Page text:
The mismatched roommates in The Odd Couple, Oscar & Felix, are a great example of two people making peace with one another’s differences. Oscar loved life yet struggled with carefree spending and cleanliness. Felix, on the other hand, was rather uptight and quick to judge. Although different, both had a positive effect on one another.
You could draw a similar conclusion about today’s more modern version of The Odd Couple: business and IT. We’ll let you decide who’s who, but based on what we’re hearing and seeing in that market, these two groups do not appear to be on the same page. Have no fear, though, just like Oscar and Felix, these two groups can have a positive effect on each other … as soon as both are on the same page.
Step one of getting business and IT on the same page: understanding, communicating and aligning on the corporate strategy. PwC confirmed in a recent survey, though, that the gap between business and IT continues to widen. Only 54% of survey respondents believe that business and IT share an understanding of the corporate strategy, down from 60% last year. Take a hint from Oscar and Felix. Once those two started to share an understanding of one another’s differences, that’s when they started to have a positive influence on one another.
Step two of getting business and IT on the same page: identifying and solving for the right business pain points. In addition to not being aligned on the corporate strategy, 54% of business leaders believe IT gets in the way of getting stuff done. CIO.com stressed that, “When conceiving big projects, CIOs often talk about finding the ‘pain points’ in a process and fixing them. That’s IT Management 101. But it seems CIOs haven’t identified all of the pain points in the interaction between IT and the rest of the company. Business leaders want the CIO to simplify technology; it’s the most important thing CIOs can do to improve relations, they say. They also say it’s much more urgent than CIOs think for the IT group to reorganize, to be easier to work with and to train IT people to focus on external customers.” Also important to note that being easier to deal with was another route Oscar and Felix took to move their relationship in a more positive direction. Those two are just full of life lessons.
Step three of getting business and IT on the same page: recognizing future business needs. 50% of IT spend now sits outside of the CIO’s budget. The lack of centralization has increased the amount of unseen business technology deployments, known as “shadow IT.” In order to stop this trend, IT teams need to redefine their roles and move beyond just being a cost center to being a source of value for the business. No matter where the spend sits, IT is ultimately responsible for ensuring that whatever is spent outside of IT is still within the governance of their organization. If IT leaders are aligned with the business on the corporate strategy and have identified the right pain points, recognizing the future business needs should be a seamless third step in the process.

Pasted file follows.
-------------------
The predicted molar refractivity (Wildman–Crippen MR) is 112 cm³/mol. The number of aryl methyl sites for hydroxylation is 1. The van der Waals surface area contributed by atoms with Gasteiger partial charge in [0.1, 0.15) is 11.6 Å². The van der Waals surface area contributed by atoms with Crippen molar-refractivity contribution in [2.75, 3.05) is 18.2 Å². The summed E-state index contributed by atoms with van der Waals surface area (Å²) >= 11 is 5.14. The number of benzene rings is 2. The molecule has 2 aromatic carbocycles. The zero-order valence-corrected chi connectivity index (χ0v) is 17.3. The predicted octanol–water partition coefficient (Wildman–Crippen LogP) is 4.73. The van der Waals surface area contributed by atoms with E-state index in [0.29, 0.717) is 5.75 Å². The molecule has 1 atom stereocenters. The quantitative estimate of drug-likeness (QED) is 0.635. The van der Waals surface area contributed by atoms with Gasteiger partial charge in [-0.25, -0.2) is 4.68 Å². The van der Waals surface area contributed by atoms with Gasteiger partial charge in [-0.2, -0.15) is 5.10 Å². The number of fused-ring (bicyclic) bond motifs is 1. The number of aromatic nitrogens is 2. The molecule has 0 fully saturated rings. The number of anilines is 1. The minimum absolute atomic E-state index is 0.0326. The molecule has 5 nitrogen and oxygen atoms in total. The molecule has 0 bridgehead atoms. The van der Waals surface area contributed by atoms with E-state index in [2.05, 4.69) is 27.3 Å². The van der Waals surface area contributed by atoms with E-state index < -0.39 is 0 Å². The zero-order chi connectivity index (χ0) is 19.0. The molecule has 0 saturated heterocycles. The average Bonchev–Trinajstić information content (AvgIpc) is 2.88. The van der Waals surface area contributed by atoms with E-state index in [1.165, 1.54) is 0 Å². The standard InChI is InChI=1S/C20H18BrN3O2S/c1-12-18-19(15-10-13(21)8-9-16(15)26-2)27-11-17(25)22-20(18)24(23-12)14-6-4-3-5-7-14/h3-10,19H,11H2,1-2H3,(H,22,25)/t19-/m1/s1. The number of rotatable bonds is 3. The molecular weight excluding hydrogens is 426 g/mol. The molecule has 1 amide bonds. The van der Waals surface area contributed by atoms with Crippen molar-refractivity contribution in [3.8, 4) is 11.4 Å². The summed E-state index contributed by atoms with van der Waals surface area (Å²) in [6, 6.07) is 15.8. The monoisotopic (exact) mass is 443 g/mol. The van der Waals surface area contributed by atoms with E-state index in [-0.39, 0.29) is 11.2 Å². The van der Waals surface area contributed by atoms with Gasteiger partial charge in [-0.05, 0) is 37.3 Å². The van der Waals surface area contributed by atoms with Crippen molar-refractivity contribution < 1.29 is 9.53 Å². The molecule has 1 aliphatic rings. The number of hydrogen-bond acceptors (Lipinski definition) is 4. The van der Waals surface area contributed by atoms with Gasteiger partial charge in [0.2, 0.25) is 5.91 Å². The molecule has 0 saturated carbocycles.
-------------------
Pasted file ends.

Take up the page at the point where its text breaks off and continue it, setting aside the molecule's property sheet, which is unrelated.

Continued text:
Finally, a business-centric view will also empower IT to not only be on the same page but also stay one step ahead of the business. A recent WSJ article recommends, “As CIOs look to create change within their organizations, strategic vision, and execution will be essential. CIOs highlighted the importance of speaking the language of business, tailoring the message to stakeholders and using terms they’re comfortable with. Once CIOs have communicated and executed on their visions, it’s crucial to measure success. After that, rinse and repeat.” A step up or step aside mentality should go along with this business-centric view, “Business leaders are more dependent than ever on technology to drive growth and innovation, and less likely to wait patiently for CIOs to deliver needed capabilities. Savvy CIOs are actively rethinking their value propositions, delivery models, and commitments to the business. CIOs who fail to adjust will be left on the sidelines as other business leaders forge ahead to drive change through technology.” Oscar and Felix were quite talented at “adjusting” to one another’s differences:
Felix Unger: The man puts his ketchup on his salad.
Oscar Madison: So? I like ketchup. It’s like tomato wine.
You don’t have to enjoy a ketchup salad, but be ready to adjust your sails along the way.
IT and business can have the relationship The Odd Couple did after they learned to appreciate one another’s differences. Let these simple steps guide you and you’ll be on the same page with the business in no time flat:
- Understand, communicate and align on the corporate strategy
- Identify and solve for the right pain points
- Recognize future business needs
- Maintain a business-centric view
We’re not alone in recognizing this disconnect. Gartner* also shared a few steps IT leaders can take when they find themselves reacting to pressure from the business:
- Work with the business to understand what they value
- Focus on costing relevant, business-valued services first
- Aggregate costing information to the highest practical level as valued by the business owner; business needs drive value definition
- Concurrently develop supporting cost detail for the technical components (or services)
- Report and demonstrate IT services at a business value level
- Enable the business to make choices on services and/or service levels actually needed
Any other pieces of advice for IT leaders? Send us an email or follow us at @ComScibyUpland.
*Gartner: Start Here: Know “Why” Before You Buy an ITFM Tool; Robert Naegle and Jim McGittigan; June 11, 2014